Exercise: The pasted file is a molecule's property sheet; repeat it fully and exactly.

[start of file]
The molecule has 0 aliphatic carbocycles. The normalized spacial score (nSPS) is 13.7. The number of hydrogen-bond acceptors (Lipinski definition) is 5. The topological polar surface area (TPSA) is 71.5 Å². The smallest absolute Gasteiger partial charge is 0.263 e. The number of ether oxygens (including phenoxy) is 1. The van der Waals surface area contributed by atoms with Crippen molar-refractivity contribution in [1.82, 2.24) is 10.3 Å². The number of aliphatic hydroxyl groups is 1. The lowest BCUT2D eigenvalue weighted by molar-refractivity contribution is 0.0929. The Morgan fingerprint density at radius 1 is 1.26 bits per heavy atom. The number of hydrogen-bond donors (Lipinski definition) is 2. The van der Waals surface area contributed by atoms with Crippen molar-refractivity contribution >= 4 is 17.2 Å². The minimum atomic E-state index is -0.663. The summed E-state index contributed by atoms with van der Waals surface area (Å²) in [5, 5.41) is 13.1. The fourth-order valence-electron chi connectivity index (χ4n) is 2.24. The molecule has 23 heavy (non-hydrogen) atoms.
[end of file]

The molecule has 0 aliphatic carbocycles. The normalized spacial score (nSPS) is 13.7. The number of hydrogen-bond acceptors (Lipinski definition) is 5. The topological polar surface area (TPSA) is 71.5 Å². The smallest absolute Gasteiger partial charge is 0.263 e. The number of ether oxygens (including phenoxy) is 1. The van der Waals surface area contributed by atoms with Crippen molar-refractivity contribution in [1.82, 2.24) is 10.3 Å². The number of aliphatic hydroxyl groups is 1. The lowest BCUT2D eigenvalue weighted by molar-refractivity contribution is 0.0929. The Morgan fingerprint density at radius 1 is 1.26 bits per heavy atom. The number of hydrogen-bond donors (Lipinski definition) is 2. The van der Waals surface area contributed by atoms with Crippen molar-refractivity contribution >= 4 is 17.2 Å². The minimum atomic E-state index is -0.663. The summed E-state index contributed by atoms with van der Waals surface area (Å²) in [5, 5.41) is 13.1. The fourth-order valence-electron chi connectivity index (χ4n) is 2.24. The molecule has 23 heavy (non-hydrogen) atoms.